F&C UK Real Estate Investments’ Ian McBryde has sold down smaller holdings after a merger earlier this year saw the trust grow in size.
The investment trust merged with ISIS Property Trust in April, which led to a “sizeable increase” in the assets under management and meant that the managers could “obtain exposure to assets with a larger lot size”.
The trust, now £282.6m in size, returned 4 per cent in the year to June 30 according to its year-end results, which were released last week.
Mr McBryde said the trust had income of 7.1 per cent during the period, but there had been a fall in price terms of 2.9 per cent, which dragged down overall returns.
“The range of returns for individual properties and sectors was very diverse,” he said.
“West End offices, which account for 6.7 per cent of the portfolio by value, outperformed and industrial properties, making up 29.3 per cent of the portfolio, had positive returns.
“However, portfolio returns were particularly disadvantaged by rest of UK offices.”
The manager said he had sold down some smaller holdings to improve the quality of his portfolio and that such a strategy was likely to continue.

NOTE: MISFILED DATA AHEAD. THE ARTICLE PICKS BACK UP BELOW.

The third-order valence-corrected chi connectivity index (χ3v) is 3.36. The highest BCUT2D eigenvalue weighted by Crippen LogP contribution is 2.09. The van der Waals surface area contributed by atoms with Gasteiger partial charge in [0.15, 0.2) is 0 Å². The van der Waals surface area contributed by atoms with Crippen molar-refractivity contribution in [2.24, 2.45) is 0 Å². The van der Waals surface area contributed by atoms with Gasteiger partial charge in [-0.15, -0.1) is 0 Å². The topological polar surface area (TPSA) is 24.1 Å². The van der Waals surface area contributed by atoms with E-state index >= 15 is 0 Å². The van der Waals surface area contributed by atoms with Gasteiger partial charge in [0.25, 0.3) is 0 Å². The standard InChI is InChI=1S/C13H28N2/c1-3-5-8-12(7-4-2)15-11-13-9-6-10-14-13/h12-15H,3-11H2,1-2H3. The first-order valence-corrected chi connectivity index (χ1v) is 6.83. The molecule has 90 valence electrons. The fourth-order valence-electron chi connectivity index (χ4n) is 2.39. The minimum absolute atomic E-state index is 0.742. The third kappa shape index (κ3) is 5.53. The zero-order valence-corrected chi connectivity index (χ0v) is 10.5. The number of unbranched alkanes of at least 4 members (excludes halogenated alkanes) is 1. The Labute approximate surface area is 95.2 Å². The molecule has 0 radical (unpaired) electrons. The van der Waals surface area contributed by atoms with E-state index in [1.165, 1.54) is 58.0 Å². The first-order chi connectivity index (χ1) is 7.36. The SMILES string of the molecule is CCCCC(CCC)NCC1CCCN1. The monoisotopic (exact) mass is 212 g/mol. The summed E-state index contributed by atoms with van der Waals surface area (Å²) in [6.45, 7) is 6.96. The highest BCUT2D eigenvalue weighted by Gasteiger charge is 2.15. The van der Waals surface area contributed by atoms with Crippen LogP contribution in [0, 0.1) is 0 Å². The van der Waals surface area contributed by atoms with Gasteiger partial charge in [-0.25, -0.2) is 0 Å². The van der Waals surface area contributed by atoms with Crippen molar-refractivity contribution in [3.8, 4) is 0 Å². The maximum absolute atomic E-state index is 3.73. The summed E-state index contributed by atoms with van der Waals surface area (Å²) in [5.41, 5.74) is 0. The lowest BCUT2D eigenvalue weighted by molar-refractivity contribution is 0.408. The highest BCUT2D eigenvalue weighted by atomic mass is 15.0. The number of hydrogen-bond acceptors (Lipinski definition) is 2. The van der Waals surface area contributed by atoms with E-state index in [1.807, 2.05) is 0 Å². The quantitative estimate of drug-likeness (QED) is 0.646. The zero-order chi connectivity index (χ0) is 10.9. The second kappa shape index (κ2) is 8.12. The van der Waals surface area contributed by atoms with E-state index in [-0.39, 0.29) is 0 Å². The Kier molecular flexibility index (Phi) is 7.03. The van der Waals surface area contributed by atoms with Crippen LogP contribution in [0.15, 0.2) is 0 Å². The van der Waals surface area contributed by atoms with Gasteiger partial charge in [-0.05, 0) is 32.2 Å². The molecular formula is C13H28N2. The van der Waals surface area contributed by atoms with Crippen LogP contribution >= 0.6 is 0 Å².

“Since the merger with IPT, [I have] sought to dispose of smaller assets that are no longer commensurate with the size of the group’s portfolio and which add little value to ultimate performance,” Mr McBryde said.
“This strategy and the recent success in issuing new shares will allow the group to reduce borrowings and associated risk.
“The improved level of working capital also gives [the trust] ready access to funds for improvements to property, as well as for restructuring leases with key tenants. Further targeted sales will also enable us to seek new investments and enhance the quality of the group’s portfolio.”
Mr McBryde said that the merger helped reduce the vacancy rate of the portfolio from 3.7 per cent at the time of the merger to 3.2 per cent as at June 30.
Elsewhere, the manager said the amount of transactions in the commercial property sector had picked up.
“Investment activity in the UK commercial property sector totalled £36bn in the year to June 2013, more than 15 per cent above the previous year, according to Property Data,” Mr McBryde said.
But he added that the challenge for property managers would be protecting the sought- after income property provides.
“The improvement has been largely investment-led and the occupational market has been more subdued, with rental growth patchy and largely focused on central London,” he said
“It has remained challenging to grow the income stream given occupier caution, the impact of rising business rates on the ability of tenants to pay higher rents and tenant administrations.
“Demand is still predominantly driven by negotiating new leases rather than growth.”